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Heavenly Angel Food Cake

Ready for a slice of heaven? Try angel food cake.

This tall, tender, and timeless cake has a cloud-like texture and light flavor. Angel food cake is a low fat cake recipe made mostly from egg whites, cake flour, and sugar.

Angel food belongs to the family of foam cakes, which depend on a beaten egg foam for leavening rather than a leavening agent such as baking powder or baking soda. The preparation of the egg whites is crucial to the success of this delicately textured cake.

Baking Tips

To make a great angel food cake, you need more than a magnificent recipe; you also need an understanding of baking techniques. Follow these easy tips to become a pro at baking an angel food cake!


All equipment that comes in contact with the whites must be grease-free! Trace amounts of fat will prevent peaks from forming. Wipe all your equipment with a paper towel dampened with white vinegar to be sure.

Cake Texture

For a fine-crumbed, tender texture angel food cake, use cake flour. Because it’s low in protein, there’s less gluten, which can toughen a cake. Sift the cake flour to remove any lumps.

Confectioners’ sugar, when added to the dry ingredients, helps evenly disperse the flour particles, making it easier to fold into the egg whites. Its fineness makes a tender, close-grained cake.


Pulse the granulated sugar in a food processor to create superfine sugar. You can purchase superfine sugar, which may be called ultrafine sugar. Adding superfine sugar to the egg whites makes a meringue, which gives you a more stable and airier foam than egg whites alone.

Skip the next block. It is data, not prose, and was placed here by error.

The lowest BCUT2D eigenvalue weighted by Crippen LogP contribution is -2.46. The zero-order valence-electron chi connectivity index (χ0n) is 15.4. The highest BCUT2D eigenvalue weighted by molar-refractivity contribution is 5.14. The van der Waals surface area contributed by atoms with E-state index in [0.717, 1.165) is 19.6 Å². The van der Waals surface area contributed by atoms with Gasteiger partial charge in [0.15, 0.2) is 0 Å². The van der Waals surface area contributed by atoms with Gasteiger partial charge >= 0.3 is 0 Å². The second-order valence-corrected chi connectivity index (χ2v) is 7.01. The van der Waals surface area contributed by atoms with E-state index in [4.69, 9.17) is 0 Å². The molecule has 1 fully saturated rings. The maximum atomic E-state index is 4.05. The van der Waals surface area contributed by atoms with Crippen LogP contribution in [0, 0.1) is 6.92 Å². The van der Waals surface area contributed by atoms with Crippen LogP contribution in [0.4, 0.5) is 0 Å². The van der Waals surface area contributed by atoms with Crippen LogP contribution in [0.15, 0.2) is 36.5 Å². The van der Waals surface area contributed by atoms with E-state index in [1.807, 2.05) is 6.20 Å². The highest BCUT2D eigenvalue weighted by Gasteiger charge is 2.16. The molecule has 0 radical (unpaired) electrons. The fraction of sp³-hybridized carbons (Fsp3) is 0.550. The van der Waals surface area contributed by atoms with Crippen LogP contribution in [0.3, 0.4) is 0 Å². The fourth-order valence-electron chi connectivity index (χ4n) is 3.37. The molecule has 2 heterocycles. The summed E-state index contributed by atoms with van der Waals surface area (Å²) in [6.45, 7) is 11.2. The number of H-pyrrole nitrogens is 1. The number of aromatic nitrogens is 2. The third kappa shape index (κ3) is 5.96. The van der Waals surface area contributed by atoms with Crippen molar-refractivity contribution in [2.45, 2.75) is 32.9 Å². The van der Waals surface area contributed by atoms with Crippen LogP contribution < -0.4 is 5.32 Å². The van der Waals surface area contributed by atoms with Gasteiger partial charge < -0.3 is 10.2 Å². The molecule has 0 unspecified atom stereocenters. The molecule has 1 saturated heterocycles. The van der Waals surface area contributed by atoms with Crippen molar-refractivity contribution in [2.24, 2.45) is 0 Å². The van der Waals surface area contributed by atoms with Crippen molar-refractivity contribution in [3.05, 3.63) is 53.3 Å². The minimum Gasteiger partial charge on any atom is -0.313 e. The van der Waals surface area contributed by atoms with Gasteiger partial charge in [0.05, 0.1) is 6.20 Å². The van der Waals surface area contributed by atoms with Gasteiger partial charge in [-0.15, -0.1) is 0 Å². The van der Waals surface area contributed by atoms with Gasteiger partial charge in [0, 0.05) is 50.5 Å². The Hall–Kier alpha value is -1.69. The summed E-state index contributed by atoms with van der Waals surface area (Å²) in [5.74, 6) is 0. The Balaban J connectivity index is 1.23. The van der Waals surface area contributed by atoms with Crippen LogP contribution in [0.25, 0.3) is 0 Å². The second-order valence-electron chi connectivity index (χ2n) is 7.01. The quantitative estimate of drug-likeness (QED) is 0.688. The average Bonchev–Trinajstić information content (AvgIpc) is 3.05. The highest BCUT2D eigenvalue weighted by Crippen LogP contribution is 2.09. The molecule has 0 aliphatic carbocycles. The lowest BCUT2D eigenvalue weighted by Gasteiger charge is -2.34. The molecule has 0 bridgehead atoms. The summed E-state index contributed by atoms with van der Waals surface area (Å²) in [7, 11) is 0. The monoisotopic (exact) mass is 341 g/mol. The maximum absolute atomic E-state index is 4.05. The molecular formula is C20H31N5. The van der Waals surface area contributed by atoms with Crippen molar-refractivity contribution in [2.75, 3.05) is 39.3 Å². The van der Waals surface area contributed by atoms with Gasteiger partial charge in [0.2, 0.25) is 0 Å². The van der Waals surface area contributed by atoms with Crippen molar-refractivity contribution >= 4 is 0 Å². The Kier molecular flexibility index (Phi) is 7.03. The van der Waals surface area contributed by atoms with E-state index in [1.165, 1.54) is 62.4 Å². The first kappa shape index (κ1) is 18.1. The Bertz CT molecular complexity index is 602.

Egg whites are the single leavening ingredient providing all the cake’s rise. Whipping egg whites means incorporating millions of little air bubbles within the white. As the steam forms with heat, it pushes out the walls of the air cells and expands them.

Separate the eggs while they’re cold from the refrigerator and let them stand at room temperature for about an hour before making the cake. Carton egg whites or egg whites that have been frozen won’t expand as much during the whipping process. You’ll have a lot of leftover egg yolks, so make some lemon curd and serve it with the cake!

When you whip the egg whites, start on a low speed; this breaks up the proteins in the eggs and starts to create the foam. Once the mixture appears foamy, raise the speed to medium. Pour the sugar in a slow stream. Whip the egg whites into soft peaks. If you whip the whites too stiff, incorporating the dry ingredients will require extra folding, and the batter will lose volume. If the air cells collapse in the oven, the cake will be tough and chewy.


Gradually sprinkle the dry ingredients over the whipped whites, one-quarter at a time, to keep it from clumping and deflating the whites. Fold no more than is necessary to incorporate the dry ingredients into the egg whites.

Angel food cakes require a tube pan so the batter can cling to the sides as it bakes; otherwise, the cake would collapse in the center. Pour the batter gently into an ungreased tube pan, then with a dinner knife, make several strokes through the batter to eliminate any air pockets. Carefully smooth the surface of the cake with a spatula.


The ideal temperature for baking angel food cake is 325°F. Baking the cake at the right temperature allows it to fully expand and bake through before the cake’s structure is set. When the surface is golden and springs back when you touch it lightly, the cake is done.


Once the cake is out of the oven, immediately turn it upside down. If the tube pan doesn’t have legs, invert pan over the top of a narrow-necked glass bottle. The structure won’t be completely set until the cake has cooled. Left upright, the cake would quickly deflate.